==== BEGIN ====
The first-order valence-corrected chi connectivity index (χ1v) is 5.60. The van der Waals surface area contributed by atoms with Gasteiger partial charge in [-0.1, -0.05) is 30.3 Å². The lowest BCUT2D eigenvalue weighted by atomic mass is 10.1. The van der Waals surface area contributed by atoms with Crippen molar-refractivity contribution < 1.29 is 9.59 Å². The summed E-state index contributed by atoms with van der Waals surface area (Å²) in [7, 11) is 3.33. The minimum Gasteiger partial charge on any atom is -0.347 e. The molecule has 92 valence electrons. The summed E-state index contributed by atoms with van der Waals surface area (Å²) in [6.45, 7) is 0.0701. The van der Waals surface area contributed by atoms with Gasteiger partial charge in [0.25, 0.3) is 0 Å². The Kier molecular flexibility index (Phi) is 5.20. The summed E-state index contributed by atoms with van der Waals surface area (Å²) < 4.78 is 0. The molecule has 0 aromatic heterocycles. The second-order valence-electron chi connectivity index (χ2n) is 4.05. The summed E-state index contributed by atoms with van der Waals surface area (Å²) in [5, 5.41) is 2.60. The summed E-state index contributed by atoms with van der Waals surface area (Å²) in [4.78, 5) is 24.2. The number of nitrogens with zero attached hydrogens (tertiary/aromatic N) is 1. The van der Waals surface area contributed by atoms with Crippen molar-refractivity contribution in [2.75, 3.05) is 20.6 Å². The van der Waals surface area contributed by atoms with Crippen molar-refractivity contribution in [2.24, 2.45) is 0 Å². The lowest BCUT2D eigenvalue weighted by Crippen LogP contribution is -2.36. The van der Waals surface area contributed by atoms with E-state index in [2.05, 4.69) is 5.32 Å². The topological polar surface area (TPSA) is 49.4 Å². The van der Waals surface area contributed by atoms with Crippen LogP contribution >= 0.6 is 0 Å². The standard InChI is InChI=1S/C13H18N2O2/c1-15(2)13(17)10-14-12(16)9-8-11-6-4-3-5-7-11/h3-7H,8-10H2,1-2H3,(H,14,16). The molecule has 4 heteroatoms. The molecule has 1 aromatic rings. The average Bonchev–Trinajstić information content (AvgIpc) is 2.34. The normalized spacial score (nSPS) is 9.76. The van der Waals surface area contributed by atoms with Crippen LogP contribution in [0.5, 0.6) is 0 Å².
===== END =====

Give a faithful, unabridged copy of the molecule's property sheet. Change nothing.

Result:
The first-order valence-corrected chi connectivity index (χ1v) is 5.60. The van der Waals surface area contributed by atoms with Gasteiger partial charge in [-0.1, -0.05) is 30.3 Å². The lowest BCUT2D eigenvalue weighted by atomic mass is 10.1. The van der Waals surface area contributed by atoms with Crippen molar-refractivity contribution < 1.29 is 9.59 Å². The summed E-state index contributed by atoms with van der Waals surface area (Å²) in [7, 11) is 3.33. The minimum Gasteiger partial charge on any atom is -0.347 e. The molecule has 92 valence electrons. The summed E-state index contributed by atoms with van der Waals surface area (Å²) in [6.45, 7) is 0.0701. The van der Waals surface area contributed by atoms with Gasteiger partial charge in [0.25, 0.3) is 0 Å². The Kier molecular flexibility index (Phi) is 5.20. The summed E-state index contributed by atoms with van der Waals surface area (Å²) < 4.78 is 0. The molecule has 0 aromatic heterocycles. The second-order valence-electron chi connectivity index (χ2n) is 4.05. The summed E-state index contributed by atoms with van der Waals surface area (Å²) in [5, 5.41) is 2.60. The summed E-state index contributed by atoms with van der Waals surface area (Å²) in [4.78, 5) is 24.2. The number of nitrogens with zero attached hydrogens (tertiary/aromatic N) is 1. The van der Waals surface area contributed by atoms with Crippen molar-refractivity contribution in [2.75, 3.05) is 20.6 Å². The van der Waals surface area contributed by atoms with Crippen molar-refractivity contribution in [2.24, 2.45) is 0 Å². The lowest BCUT2D eigenvalue weighted by Crippen LogP contribution is -2.36. The van der Waals surface area contributed by atoms with E-state index in [2.05, 4.69) is 5.32 Å². The topological polar surface area (TPSA) is 49.4 Å². The van der Waals surface area contributed by atoms with Crippen LogP contribution >= 0.6 is 0 Å². The standard InChI is InChI=1S/C13H18N2O2/c1-15(2)13(17)10-14-12(16)9-8-11-6-4-3-5-7-11/h3-7H,8-10H2,1-2H3,(H,14,16). The molecule has 4 heteroatoms. The molecule has 1 aromatic rings. The average Bonchev–Trinajstić information content (AvgIpc) is 2.34. The normalized spacial score (nSPS) is 9.76. The van der Waals surface area contributed by atoms with Crippen LogP contribution in [0.5, 0.6) is 0 Å².